Left pelvis? Do you mean there is lots of transverse plane motion of the left hip joint when the left foot is on the ground? Or are you talking about a lot of transverse plane motion of the swing leg?

    hip fixed? I assume there is internal and external rotation of the hip. Do you mean that at the most internal position the knee cap still points externally?

    Is a positive Jack's test when you see internal rotation of the talus when you attempt to dorsiflex the hallux in stance as Jack originally described? Or is positive normal/ average motion of the foot when you try and dorsiflex the hallux. On the arena we've discussed that there is no accepted definition of what a positive Jack's test is. What do you see when you try and dorsiflex the hallux in stance.

    There might be a definition of a positive lunge test, but not everyone knows what it is. It would help if you described what you saw when the lunge was attempted.

    I am not being critical. I just want to understand what you are seeing.
  6. efuller

    efuller MVP

    This is not quite of topic as JAD asked about compensatory pronation for the abducted angle of gait.

    I'm not sure I agree with Dave's explanation. True, the braking force will be more perpendicular to the STJ axis. The location of the STJ axis is determined by the shape of the facets of the talus and calcaneus. As the talus externally rotates the STJ axis will externally rotate. The braking force is a frictional force from anterior to posterior applied by the ground to the foot during the first half of stance phase. With straight ahead gait this frictional force is close to parallel to the STJ axis and when the talus (and the axis) are more abducted the frictional force will be perpendicular to the axis. During the second half of stance there is a propulsive frictional force applied by the ground to the foot that is from posterior to anterior and this will tend to cause a supination moment. This is why I disagree with Dave's explanation. It is true only for the first half of stance phase.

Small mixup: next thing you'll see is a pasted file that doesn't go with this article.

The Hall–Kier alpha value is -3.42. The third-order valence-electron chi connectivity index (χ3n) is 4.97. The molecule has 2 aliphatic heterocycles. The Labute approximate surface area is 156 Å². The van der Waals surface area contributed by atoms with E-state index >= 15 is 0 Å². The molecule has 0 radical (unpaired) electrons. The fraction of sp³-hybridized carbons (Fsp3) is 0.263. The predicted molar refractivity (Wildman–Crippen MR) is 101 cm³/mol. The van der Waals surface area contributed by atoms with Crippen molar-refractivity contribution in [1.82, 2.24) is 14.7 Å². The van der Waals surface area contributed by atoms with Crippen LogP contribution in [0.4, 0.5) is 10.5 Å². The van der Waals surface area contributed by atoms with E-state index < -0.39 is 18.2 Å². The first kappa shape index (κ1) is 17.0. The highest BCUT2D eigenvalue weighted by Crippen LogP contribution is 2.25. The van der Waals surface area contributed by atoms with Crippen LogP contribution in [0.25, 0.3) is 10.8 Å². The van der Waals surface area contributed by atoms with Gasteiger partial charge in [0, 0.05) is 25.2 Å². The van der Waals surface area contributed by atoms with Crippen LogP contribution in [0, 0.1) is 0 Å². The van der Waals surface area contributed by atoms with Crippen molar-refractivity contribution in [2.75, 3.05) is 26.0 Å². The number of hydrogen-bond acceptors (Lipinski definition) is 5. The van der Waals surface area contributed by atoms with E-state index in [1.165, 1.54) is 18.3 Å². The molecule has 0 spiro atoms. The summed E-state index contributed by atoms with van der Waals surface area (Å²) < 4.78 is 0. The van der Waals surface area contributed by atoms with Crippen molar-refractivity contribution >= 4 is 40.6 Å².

One observation that I have made about people describing abducted gait is that they may be thinking that medial column loading is the same thing as STJ pronation. When the foot is abducted in gait there is a tendency to roll over the medial side of the foot putting more ground reaction force under the medial forefoot. With STJ pronation you can get high loads on the medial forefoot, if there is sufficient range of motion of the STJ available. But, you can get high loads on the medial forefoot in other ways besides STJ pronation. I believe that a lot of pathology that has been attributed to STJ pronation is actually caused by high medial forefoot loading.

    In answer to JAD's question on whether he should address the pronation, I would answer address what the patient is complaining about. There was no mention of any foot complaints. There was mention of knee arthritis. If the patient had genu varum, I would avoid (think hard about) a medial heel skive or varus heel wedge. If the patient had genu valgum, I would use a medial heel skive to treat both the knee and the "pronation" of the foot. (That's just general advice. There are other considerations.)